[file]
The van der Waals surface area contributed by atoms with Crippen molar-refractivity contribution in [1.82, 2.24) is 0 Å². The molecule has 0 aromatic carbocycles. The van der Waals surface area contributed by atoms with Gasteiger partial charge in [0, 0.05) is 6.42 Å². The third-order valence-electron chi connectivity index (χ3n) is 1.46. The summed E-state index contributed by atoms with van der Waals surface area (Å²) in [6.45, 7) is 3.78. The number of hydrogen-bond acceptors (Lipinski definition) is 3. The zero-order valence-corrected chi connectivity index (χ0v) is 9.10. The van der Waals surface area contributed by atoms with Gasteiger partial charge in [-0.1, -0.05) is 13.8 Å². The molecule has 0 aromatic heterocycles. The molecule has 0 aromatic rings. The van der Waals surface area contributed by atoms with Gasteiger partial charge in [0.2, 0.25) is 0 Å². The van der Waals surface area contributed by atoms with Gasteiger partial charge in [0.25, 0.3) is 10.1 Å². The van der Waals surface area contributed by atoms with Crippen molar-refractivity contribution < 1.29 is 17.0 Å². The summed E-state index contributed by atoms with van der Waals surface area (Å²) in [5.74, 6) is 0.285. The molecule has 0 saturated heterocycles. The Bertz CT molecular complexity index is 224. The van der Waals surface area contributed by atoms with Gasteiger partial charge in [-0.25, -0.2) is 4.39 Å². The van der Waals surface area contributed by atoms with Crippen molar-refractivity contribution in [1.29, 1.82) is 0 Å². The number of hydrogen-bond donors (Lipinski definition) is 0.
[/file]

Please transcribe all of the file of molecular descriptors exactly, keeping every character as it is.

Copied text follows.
The van der Waals surface area contributed by atoms with Crippen molar-refractivity contribution in [1.82, 2.24) is 0 Å². The molecule has 0 aromatic carbocycles. The van der Waals surface area contributed by atoms with Gasteiger partial charge in [0, 0.05) is 6.42 Å². The third-order valence-electron chi connectivity index (χ3n) is 1.46. The summed E-state index contributed by atoms with van der Waals surface area (Å²) in [6.45, 7) is 3.78. The number of hydrogen-bond acceptors (Lipinski definition) is 3. The zero-order valence-corrected chi connectivity index (χ0v) is 9.10. The van der Waals surface area contributed by atoms with Gasteiger partial charge in [-0.1, -0.05) is 13.8 Å². The molecule has 0 aromatic heterocycles. The molecule has 0 aromatic rings. The van der Waals surface area contributed by atoms with Gasteiger partial charge in [0.2, 0.25) is 0 Å². The van der Waals surface area contributed by atoms with Gasteiger partial charge in [0.25, 0.3) is 10.1 Å². The van der Waals surface area contributed by atoms with Crippen molar-refractivity contribution < 1.29 is 17.0 Å². The summed E-state index contributed by atoms with van der Waals surface area (Å²) in [5.74, 6) is 0.285. The molecule has 0 saturated heterocycles. The Bertz CT molecular complexity index is 224. The van der Waals surface area contributed by atoms with Gasteiger partial charge in [-0.25, -0.2) is 4.39 Å². The van der Waals surface area contributed by atoms with Crippen molar-refractivity contribution in [1.29, 1.82) is 0 Å². The number of hydrogen-bond donors (Lipinski definition) is 0.